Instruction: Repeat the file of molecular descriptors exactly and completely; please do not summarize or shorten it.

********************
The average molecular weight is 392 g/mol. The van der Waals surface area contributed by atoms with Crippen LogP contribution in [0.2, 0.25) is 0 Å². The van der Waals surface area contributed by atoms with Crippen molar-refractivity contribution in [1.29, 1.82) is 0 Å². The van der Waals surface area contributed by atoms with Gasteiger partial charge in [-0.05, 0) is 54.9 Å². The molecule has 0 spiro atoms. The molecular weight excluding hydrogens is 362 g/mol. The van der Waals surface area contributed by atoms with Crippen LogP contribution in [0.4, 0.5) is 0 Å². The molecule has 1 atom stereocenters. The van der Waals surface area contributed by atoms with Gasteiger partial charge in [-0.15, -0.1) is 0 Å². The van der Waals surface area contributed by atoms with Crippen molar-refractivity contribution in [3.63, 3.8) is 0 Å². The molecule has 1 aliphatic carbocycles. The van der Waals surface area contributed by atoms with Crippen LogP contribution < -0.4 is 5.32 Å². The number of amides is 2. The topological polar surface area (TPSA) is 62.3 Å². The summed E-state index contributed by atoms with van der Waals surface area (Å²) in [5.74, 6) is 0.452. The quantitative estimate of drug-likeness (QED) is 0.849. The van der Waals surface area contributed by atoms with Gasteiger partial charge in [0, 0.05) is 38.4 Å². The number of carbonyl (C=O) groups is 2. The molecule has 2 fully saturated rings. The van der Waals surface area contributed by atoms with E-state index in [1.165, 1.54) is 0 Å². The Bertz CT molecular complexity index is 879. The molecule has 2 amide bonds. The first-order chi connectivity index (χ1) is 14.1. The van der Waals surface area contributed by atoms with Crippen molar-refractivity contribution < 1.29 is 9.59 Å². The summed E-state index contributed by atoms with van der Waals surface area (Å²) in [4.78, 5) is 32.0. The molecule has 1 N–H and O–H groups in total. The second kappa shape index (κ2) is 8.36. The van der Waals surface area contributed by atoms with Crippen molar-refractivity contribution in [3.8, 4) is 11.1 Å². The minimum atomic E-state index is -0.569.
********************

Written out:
The average molecular weight is 392 g/mol. The van der Waals surface area contributed by atoms with Crippen LogP contribution in [0.2, 0.25) is 0 Å². The van der Waals surface area contributed by atoms with Crippen molar-refractivity contribution in [1.29, 1.82) is 0 Å². The van der Waals surface area contributed by atoms with Gasteiger partial charge in [-0.05, 0) is 54.9 Å². The molecule has 0 spiro atoms. The molecular weight excluding hydrogens is 362 g/mol. The van der Waals surface area contributed by atoms with Crippen LogP contribution in [0.4, 0.5) is 0 Å². The molecule has 1 atom stereocenters. The van der Waals surface area contributed by atoms with Gasteiger partial charge in [-0.15, -0.1) is 0 Å². The van der Waals surface area contributed by atoms with Crippen molar-refractivity contribution in [3.63, 3.8) is 0 Å². The molecule has 1 aliphatic carbocycles. The van der Waals surface area contributed by atoms with Crippen LogP contribution < -0.4 is 5.32 Å². The number of amides is 2. The topological polar surface area (TPSA) is 62.3 Å². The summed E-state index contributed by atoms with van der Waals surface area (Å²) in [5.74, 6) is 0.452. The quantitative estimate of drug-likeness (QED) is 0.849. The van der Waals surface area contributed by atoms with Gasteiger partial charge in [0, 0.05) is 38.4 Å². The number of carbonyl (C=O) groups is 2. The molecule has 2 fully saturated rings. The van der Waals surface area contributed by atoms with E-state index in [1.165, 1.54) is 0 Å². The Bertz CT molecular complexity index is 879. The molecule has 2 amide bonds. The first-order chi connectivity index (χ1) is 14.1. The van der Waals surface area contributed by atoms with Crippen molar-refractivity contribution < 1.29 is 9.59 Å². The summed E-state index contributed by atoms with van der Waals surface area (Å²) in [4.78, 5) is 32.0. The molecule has 1 N–H and O–H groups in total. The second kappa shape index (κ2) is 8.36. The van der Waals surface area contributed by atoms with Crippen molar-refractivity contribution in [3.8, 4) is 11.1 Å². The minimum atomic E-state index is -0.569.